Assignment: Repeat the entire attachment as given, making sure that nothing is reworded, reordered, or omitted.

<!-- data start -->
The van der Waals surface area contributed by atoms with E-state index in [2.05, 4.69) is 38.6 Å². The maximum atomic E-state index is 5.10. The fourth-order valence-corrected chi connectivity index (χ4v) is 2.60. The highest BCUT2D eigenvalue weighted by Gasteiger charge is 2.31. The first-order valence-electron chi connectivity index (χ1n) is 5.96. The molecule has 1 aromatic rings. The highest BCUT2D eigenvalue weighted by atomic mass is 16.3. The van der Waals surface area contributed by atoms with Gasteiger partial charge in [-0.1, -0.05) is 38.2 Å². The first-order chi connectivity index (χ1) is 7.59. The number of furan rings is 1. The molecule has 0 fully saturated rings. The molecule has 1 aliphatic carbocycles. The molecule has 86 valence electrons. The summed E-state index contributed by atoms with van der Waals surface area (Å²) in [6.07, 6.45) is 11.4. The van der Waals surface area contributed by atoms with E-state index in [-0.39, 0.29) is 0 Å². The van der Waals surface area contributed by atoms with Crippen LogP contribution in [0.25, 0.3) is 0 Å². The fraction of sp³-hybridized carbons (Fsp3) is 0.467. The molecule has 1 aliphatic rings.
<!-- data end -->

The van der Waals surface area contributed by atoms with E-state index in [2.05, 4.69) is 38.6 Å². The maximum atomic E-state index is 5.10. The fourth-order valence-corrected chi connectivity index (χ4v) is 2.60. The highest BCUT2D eigenvalue weighted by Gasteiger charge is 2.31. The first-order valence-electron chi connectivity index (χ1n) is 5.96. The molecule has 1 aromatic rings. The highest BCUT2D eigenvalue weighted by atomic mass is 16.3. The van der Waals surface area contributed by atoms with Gasteiger partial charge in [-0.1, -0.05) is 38.2 Å². The first-order chi connectivity index (χ1) is 7.59. The number of furan rings is 1. The molecule has 0 fully saturated rings. The molecule has 1 aliphatic carbocycles. The molecule has 86 valence electrons. The summed E-state index contributed by atoms with van der Waals surface area (Å²) in [6.07, 6.45) is 11.4. The van der Waals surface area contributed by atoms with E-state index in [-0.39, 0.29) is 0 Å². The van der Waals surface area contributed by atoms with Crippen LogP contribution in [0.25, 0.3) is 0 Å². The fraction of sp³-hybridized carbons (Fsp3) is 0.467. The molecule has 1 aliphatic rings.